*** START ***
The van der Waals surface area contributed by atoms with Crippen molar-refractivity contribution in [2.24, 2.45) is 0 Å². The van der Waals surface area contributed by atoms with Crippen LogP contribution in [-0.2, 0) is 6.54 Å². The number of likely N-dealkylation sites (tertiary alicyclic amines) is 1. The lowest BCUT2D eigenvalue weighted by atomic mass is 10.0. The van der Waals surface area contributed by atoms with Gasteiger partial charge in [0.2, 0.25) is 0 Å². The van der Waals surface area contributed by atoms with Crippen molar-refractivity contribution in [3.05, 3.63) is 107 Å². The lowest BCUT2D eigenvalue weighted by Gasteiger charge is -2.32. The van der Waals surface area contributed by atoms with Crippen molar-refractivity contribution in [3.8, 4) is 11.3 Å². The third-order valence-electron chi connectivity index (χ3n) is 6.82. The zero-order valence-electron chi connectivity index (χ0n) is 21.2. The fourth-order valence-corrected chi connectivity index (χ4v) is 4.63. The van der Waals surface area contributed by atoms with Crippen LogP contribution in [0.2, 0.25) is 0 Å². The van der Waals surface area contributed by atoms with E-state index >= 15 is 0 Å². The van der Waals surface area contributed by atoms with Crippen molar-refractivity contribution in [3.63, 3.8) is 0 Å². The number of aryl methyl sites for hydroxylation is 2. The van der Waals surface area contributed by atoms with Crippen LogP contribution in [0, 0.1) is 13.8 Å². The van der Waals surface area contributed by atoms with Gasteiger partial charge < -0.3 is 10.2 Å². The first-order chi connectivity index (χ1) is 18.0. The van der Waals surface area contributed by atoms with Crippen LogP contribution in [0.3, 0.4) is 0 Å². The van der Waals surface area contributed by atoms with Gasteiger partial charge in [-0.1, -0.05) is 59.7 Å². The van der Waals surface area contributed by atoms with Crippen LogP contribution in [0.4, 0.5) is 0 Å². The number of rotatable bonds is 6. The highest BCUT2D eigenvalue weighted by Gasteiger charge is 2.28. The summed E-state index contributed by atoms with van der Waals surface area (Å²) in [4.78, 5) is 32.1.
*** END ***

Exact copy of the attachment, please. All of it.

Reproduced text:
The van der Waals surface area contributed by atoms with Crippen molar-refractivity contribution in [2.24, 2.45) is 0 Å². The van der Waals surface area contributed by atoms with Crippen LogP contribution in [-0.2, 0) is 6.54 Å². The number of likely N-dealkylation sites (tertiary alicyclic amines) is 1. The lowest BCUT2D eigenvalue weighted by atomic mass is 10.0. The van der Waals surface area contributed by atoms with Gasteiger partial charge in [0.2, 0.25) is 0 Å². The van der Waals surface area contributed by atoms with Crippen molar-refractivity contribution in [3.05, 3.63) is 107 Å². The lowest BCUT2D eigenvalue weighted by Gasteiger charge is -2.32. The van der Waals surface area contributed by atoms with Crippen molar-refractivity contribution in [3.8, 4) is 11.3 Å². The third-order valence-electron chi connectivity index (χ3n) is 6.82. The zero-order valence-electron chi connectivity index (χ0n) is 21.2. The fourth-order valence-corrected chi connectivity index (χ4v) is 4.63. The van der Waals surface area contributed by atoms with Crippen LogP contribution in [0.2, 0.25) is 0 Å². The van der Waals surface area contributed by atoms with E-state index >= 15 is 0 Å². The van der Waals surface area contributed by atoms with Crippen molar-refractivity contribution in [3.63, 3.8) is 0 Å². The number of aryl methyl sites for hydroxylation is 2. The van der Waals surface area contributed by atoms with Crippen LogP contribution in [0, 0.1) is 13.8 Å². The van der Waals surface area contributed by atoms with Gasteiger partial charge < -0.3 is 10.2 Å². The first-order chi connectivity index (χ1) is 18.0. The van der Waals surface area contributed by atoms with Crippen LogP contribution in [0.3, 0.4) is 0 Å². The van der Waals surface area contributed by atoms with Gasteiger partial charge in [-0.1, -0.05) is 59.7 Å². The van der Waals surface area contributed by atoms with Crippen LogP contribution in [0.4, 0.5) is 0 Å². The number of rotatable bonds is 6. The highest BCUT2D eigenvalue weighted by Gasteiger charge is 2.28. The summed E-state index contributed by atoms with van der Waals surface area (Å²) in [4.78, 5) is 32.1.